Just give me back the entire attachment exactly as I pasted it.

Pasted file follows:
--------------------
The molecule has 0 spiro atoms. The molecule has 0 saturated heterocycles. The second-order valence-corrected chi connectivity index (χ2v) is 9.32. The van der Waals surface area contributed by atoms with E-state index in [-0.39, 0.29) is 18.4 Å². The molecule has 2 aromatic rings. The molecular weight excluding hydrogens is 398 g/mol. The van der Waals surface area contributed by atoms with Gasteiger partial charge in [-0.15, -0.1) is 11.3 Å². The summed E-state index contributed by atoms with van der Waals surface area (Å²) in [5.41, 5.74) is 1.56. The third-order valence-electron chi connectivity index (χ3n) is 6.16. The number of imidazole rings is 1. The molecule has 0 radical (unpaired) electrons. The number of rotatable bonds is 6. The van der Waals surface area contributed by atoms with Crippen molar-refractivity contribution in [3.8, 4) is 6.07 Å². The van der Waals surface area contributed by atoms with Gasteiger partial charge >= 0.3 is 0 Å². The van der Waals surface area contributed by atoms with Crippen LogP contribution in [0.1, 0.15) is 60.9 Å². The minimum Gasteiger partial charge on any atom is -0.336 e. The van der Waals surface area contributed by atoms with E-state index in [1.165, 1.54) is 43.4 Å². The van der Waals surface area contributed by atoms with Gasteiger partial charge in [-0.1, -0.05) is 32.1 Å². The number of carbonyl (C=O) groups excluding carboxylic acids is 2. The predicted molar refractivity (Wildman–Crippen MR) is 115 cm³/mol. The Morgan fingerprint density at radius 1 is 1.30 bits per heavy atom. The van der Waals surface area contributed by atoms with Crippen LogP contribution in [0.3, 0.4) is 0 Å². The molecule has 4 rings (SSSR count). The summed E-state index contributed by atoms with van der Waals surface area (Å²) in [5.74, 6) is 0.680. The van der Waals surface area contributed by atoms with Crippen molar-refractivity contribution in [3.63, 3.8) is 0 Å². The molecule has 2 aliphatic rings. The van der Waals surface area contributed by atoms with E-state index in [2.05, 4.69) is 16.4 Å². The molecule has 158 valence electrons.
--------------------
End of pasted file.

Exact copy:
The molecule has 0 spiro atoms. The molecule has 0 saturated heterocycles. The second-order valence-corrected chi connectivity index (χ2v) is 9.32. The van der Waals surface area contributed by atoms with E-state index in [-0.39, 0.29) is 18.4 Å². The molecule has 2 aromatic rings. The molecular weight excluding hydrogens is 398 g/mol. The van der Waals surface area contributed by atoms with Gasteiger partial charge in [-0.15, -0.1) is 11.3 Å². The summed E-state index contributed by atoms with van der Waals surface area (Å²) in [5.41, 5.74) is 1.56. The third-order valence-electron chi connectivity index (χ3n) is 6.16. The number of imidazole rings is 1. The molecule has 0 radical (unpaired) electrons. The number of rotatable bonds is 6. The van der Waals surface area contributed by atoms with Crippen molar-refractivity contribution in [3.8, 4) is 6.07 Å². The van der Waals surface area contributed by atoms with Gasteiger partial charge >= 0.3 is 0 Å². The van der Waals surface area contributed by atoms with Crippen LogP contribution in [0.1, 0.15) is 60.9 Å². The minimum Gasteiger partial charge on any atom is -0.336 e. The van der Waals surface area contributed by atoms with E-state index in [1.165, 1.54) is 43.4 Å². The van der Waals surface area contributed by atoms with Gasteiger partial charge in [-0.1, -0.05) is 32.1 Å². The number of carbonyl (C=O) groups excluding carboxylic acids is 2. The predicted molar refractivity (Wildman–Crippen MR) is 115 cm³/mol. The Morgan fingerprint density at radius 1 is 1.30 bits per heavy atom. The van der Waals surface area contributed by atoms with Crippen LogP contribution in [0.3, 0.4) is 0 Å². The molecule has 4 rings (SSSR count). The summed E-state index contributed by atoms with van der Waals surface area (Å²) in [5.74, 6) is 0.680. The van der Waals surface area contributed by atoms with Crippen molar-refractivity contribution in [3.63, 3.8) is 0 Å². The molecule has 2 aliphatic rings. The van der Waals surface area contributed by atoms with E-state index in [2.05, 4.69) is 16.4 Å². The molecule has 158 valence electrons.